War of the Rebellion: Serial 030 Page 0205 Chapter XXXII. CORRESPONDENCE, ETC. - UNION.

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Fourth Michigan Cavalry, is well acquainted with the locality. He will send one brigade in the direction of Rural Hill, one in the direction of Silver Springs, and leave one in reserve at the crossing.

Most respectfully, your obedient servant,

LYNE STARLING,

Assistant Adjutant-General.

HEADQUARTERS FOURTEENTH ARMY CORPS,

Nashville, December 19, 1862.

Major-General ROUSSEAU:

Brigadier-General NEGLEY:

Morgan has finally started for Kentucky. Was with advanced guard near Hartsville this evening. Have your troops in readiness early to-morrow to move, if called upon.

By command:

J. P. GARESCHE,

Assistant Adjutant-General and Chief of Staff.

LOUISVILLE, KY., December 19, 1862-11 p.m.

Colonel STAGER:

General Rosecrans telegraphs that Morgan, with about 5,000 or 6,000, started from near Lebanon, Tenn., to break up our railroad. Advance had reached Hartsville. Has several small batteries. Rumored contemplated attack on Gallatin. Rosecrans vetoes specials relating to this affair.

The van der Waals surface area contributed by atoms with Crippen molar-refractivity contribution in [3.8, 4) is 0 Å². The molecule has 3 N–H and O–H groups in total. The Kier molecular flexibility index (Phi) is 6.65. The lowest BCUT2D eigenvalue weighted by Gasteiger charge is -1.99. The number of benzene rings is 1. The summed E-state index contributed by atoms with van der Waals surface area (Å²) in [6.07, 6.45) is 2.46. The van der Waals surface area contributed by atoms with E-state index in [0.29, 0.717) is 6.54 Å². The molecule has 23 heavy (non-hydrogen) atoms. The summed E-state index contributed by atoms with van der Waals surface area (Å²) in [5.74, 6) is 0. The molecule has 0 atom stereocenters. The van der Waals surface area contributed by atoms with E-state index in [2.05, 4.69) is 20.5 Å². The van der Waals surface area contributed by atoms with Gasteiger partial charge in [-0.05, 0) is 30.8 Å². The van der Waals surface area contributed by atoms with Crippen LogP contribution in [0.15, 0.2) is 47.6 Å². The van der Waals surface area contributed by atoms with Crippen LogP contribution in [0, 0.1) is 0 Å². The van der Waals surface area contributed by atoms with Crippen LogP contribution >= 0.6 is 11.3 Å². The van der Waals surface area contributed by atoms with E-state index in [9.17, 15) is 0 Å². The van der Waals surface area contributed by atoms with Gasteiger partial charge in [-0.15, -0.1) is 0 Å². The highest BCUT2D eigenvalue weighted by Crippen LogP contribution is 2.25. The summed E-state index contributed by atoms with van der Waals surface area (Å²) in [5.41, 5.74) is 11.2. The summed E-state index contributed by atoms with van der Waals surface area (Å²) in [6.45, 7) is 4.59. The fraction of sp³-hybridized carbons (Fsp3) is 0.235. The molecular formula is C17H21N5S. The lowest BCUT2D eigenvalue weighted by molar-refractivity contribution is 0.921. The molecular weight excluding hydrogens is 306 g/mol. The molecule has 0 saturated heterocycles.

SAM. BRUCH.

HEADQUARTERS,

Gallatin, December 19, 1862.

Major-General THOMAS, or

Colonel J. P. GARESCHE:

General Reynolds has just been here; has been to Bledsoe's Creek a portion of the day. From information received through our spies and scouts, it is quite certain that Hartsville is occupied by the rebels, with their pickets thrown out in the direction of Gallatin, but in what force not known. If they do not attack Colonel Hall in the morning, a cavalry force, under Colonel Wolford, with two pieces of artillery, will be sent forward to reconnoiter and ascertain their strength, &c. This may be the advance of Smith's forces. If so, this force should be strengthened at once. Commissary Ward was arrested last night. General Fry has telegraphed Colonel Garesche to-night.

GEO. E. FLYNT,

Major and Chief of Staff.

HEADQUARTERS,

Nashville, December 19, 1862.

Major GEORGE E. FLYNT,

Assistant Adjutant-General:

Say to General Reynolds to sustain his cavalry reconnaissance by infantry, and to General Fry to hold his troops in readiness to support General Reynolds, if attacked. A strong picket of cavalry should be